Powerlines disturb animal habitats by appearing as disturbing flashes of UV light invisible to the human eye
Steve Connor is the Science Editor of The Independent. He has won many awards for his journalism, including five-times winner of the prestigious British science writers’ award; the David Perlman Award of the American Geophysical Union; twice commended as specialist journalist of the year in the UK Press Awards; UK health journalist of the year and a special merit award of the European School of Oncology for his investigative journalism. He has a degree in zoology from the University of Oxford and has a special interest in genetics and medical science, human evolution and origins, climate change and the environment.
Wednesday 12 March 2014
Wild animals see overhead power cables in remote regions of the countryside as disturbing lines of flashing lights, which could explain why many species avoid electricity pylons to the point where their natural territories become seriously fragmented, scientists said.
A study of wild reindeer in Norway has shown that they can see overhead power lines in the dark because their eyes are sensitive to the flashes of ultraviolet light which are invisible to the human eye but are constantly being emitted by high-voltage electrical transmission, the researchers said.
Many other species, from birds in the Arctic to elephants in Africa, can also see ultraviolet radiation which may explain why different kinds of animals in widely varying habitats all tend to avoid overhead power lines even though they are considered to be inert and invisible to wildlife, they said.
The adult human eye can only see wavelengths of light down to the blue-violet end of the visible spectrum but other animals are able to see well into the ultraviolet range. Reindeer for instance have reflective surfaces at the back of the eye that help them to see UV light on dark winter days, said Professor Glen Jeffery of University College London.
“Reindeer see deep into the UV range because the Arctic is especially rich in UV light. Insulators on power lines give off flashes of UV light,” Professor Jeffery said.
“The animals potentially see not just a few flashes but a line of flashes extending right across the horizon. This is the first bit of evidence that explains why we think they are avoiding power lines,” he said.
High-voltage power cables cause a build-up of ionised gas at certain points on the overhead lines which results in an overall UV glow with occasional, random flashes of UV light as the ionised gases or corona suddenly dissipate. Power companies try to minimise the phenomenon because it causes power leakage, but not to the extent of eliminating them altogether, Professor Jeffery said.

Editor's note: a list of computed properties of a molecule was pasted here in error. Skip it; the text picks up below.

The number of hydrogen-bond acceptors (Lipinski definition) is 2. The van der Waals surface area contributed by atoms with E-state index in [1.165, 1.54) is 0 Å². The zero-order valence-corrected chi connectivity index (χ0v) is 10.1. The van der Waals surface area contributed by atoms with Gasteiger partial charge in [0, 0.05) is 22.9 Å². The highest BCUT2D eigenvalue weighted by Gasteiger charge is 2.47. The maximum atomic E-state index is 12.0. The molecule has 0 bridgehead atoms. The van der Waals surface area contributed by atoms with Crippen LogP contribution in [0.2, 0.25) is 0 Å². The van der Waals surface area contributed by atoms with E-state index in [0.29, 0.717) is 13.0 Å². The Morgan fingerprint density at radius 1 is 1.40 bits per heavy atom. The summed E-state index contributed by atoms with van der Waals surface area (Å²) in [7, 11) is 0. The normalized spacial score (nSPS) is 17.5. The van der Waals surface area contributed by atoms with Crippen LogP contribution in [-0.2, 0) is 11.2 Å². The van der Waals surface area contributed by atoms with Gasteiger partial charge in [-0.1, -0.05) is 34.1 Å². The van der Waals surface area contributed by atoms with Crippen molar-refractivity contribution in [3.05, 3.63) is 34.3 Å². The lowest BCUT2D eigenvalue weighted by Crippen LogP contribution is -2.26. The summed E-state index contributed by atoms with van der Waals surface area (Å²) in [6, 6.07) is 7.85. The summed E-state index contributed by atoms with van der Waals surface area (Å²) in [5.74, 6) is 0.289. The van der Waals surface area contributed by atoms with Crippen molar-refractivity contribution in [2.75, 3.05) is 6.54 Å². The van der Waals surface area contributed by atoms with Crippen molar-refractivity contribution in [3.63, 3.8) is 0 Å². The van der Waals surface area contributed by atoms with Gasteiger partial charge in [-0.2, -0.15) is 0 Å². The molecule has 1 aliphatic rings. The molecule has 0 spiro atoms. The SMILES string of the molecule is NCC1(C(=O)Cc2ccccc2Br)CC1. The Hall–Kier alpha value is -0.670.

Scientists also know that many animals avoid power lines to the point that it sometimes causes their populations to fragment into separate habitats. But until now the observation could not be easily explained, especially as the avoidance goes on for many decades after the power lines were first erected.
“Animals avoid man-made structures and, in the case of high voltage power lines, this can be by several kilometres. This is perplexing because the suspended cables are neither a physical barrier nor are they associated with human activity,” Professor Jeffery said.
“New information about animal vision along with the characteristics of power lines provides strong evidence that the avoidance may be linked with animals’ ability to detect ultraviolet flashing on power lines that humans cannot see and which they find frightening,” he said.
Anatomical studies of the eyes of about 35 species show that many of them are sensitive to ultraviolet radiation which could help to explain the fragmentation of many remote wildlife habitats from the Arctic to Africa, he added.
The study, published in the journal Conservation Biology and funded by the Biotechnology and Biological Sciences Research Council, analysed the UV corona associated with power lines in southern Norway, where there are now 23 distinct populations of wild reindeer as a result of habitat fragmentation caused by human infrastructure such as roads and overhead electricity cables, said Nick Tyler of the University of Tromsø in Norway.
“The loss and fragmentation of habitat is the primary threat to biodiversity and human infrastructure is a major and ubiquitous cause of both loss and fragmentation. It is a major global issue,” Dr Tyler said.
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